Under these conditions, there are three possibilities. The first is that of a collapse of Russian forces, for several cumulative reasons: this is not their war but Putin’s, they do not understand why they should fight, it is not going as planned, they suffered casualties, and are reluctant to kill Ukrainian civilians, considered as a brother people. While Russian soldiers might not all be able to communicate with friends and family back home, surely news of Russia’s financial ruin is getting to them somehow. Surely some are hearing of their loved ones lining up at banks as the ruble plummets. And last but not least, Putin’s nuclear threats may convince them that this is getting out of hand. From the bottom or the top, the Russian military could play a role in stopping this crisis.
If this does not happen, then the second possibility is that Putin himself changes his mind. Local resistance, added to international pressure and domestic risk (see points four and five below), could push him to negotiate before the defeat of the Ukrainian army. In this scenario, Putin would present this outcome advantageously, but no one would be fooled. This outcome would be a bitter failure for him personally and for the Russian armed forces. He was willing to pay a calculated price for a gain, but he may end up having paid a much higher price than he imagined for no gain. A defeat in Ukraine could mean his downfall in Moscow, but so could continuing. He is caught in a trap of his own making.
That brings us to the third possibility: He persists, or seeks to. Major fighting could go on for weeks. In order to accelerate the outcome and thus reduce the impression of a Russian defeat, he could be tempted to resort to massive air and artillery strikes at the risk of killing tens of thousands of civilians, as the Russians have shown they are capable of doing in Syria and Chechnya. But again, Ukrainians are kin and at least some Russian soldiers may find it difficult to accept, which would increase the risk of the first possibility, a collapse of the Russian armed forces. In recent days, Russian forces already started to shell residential areas. As I write, a huge tank and armored vehicles convoy closes in on Kyiv, indicating an imminent, massive assault on the capital city. It will be difficult for the Ukrainian forces to resist such brute force. However, even if they lose, even if Moscow wins a military victory in the coming days or weeks, that will not be the end of it.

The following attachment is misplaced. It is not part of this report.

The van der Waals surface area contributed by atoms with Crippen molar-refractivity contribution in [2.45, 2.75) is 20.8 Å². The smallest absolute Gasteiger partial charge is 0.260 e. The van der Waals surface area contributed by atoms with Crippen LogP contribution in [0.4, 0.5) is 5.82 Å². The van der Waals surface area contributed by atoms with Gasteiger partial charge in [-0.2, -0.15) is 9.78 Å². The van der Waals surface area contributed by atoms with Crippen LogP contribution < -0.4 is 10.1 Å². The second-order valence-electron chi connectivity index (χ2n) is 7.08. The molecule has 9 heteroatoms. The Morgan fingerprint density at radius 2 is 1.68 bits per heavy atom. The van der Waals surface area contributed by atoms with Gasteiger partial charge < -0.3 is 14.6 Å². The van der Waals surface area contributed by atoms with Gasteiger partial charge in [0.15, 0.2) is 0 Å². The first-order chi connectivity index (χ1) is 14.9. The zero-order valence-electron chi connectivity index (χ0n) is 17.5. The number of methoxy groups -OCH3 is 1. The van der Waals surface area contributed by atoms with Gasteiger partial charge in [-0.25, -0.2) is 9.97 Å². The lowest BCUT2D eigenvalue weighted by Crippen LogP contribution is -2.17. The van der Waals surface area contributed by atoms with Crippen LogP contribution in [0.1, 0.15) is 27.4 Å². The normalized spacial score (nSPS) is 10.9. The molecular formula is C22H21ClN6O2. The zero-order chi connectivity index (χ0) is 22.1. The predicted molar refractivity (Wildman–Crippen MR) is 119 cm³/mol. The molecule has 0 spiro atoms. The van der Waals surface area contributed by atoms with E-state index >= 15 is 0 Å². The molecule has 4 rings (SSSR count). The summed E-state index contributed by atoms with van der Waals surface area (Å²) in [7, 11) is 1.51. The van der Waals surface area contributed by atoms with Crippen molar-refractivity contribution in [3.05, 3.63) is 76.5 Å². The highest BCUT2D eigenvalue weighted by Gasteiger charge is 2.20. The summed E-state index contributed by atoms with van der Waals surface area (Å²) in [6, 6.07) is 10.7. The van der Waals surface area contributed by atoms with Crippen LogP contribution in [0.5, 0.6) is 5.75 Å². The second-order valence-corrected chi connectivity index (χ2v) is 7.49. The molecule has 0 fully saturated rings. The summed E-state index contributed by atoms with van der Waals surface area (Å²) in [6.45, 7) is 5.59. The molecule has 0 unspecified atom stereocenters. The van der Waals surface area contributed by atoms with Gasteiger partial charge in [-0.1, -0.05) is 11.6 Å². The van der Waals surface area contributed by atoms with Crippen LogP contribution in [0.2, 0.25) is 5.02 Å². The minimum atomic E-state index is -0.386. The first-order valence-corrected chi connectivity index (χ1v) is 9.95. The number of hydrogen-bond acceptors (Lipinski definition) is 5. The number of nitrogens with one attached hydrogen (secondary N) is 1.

The Quagmire of Occupation
If somehow Moscow ends up with a military victory — at a price that will be exorbitant, not only for the Ukrainian people but also for Russian soldiers — this would only be the beginning of Moscow’s difficulties. As America learned through great cost in blood and treasure in the early years of this century, taking a country is one thing, but occupying it is another.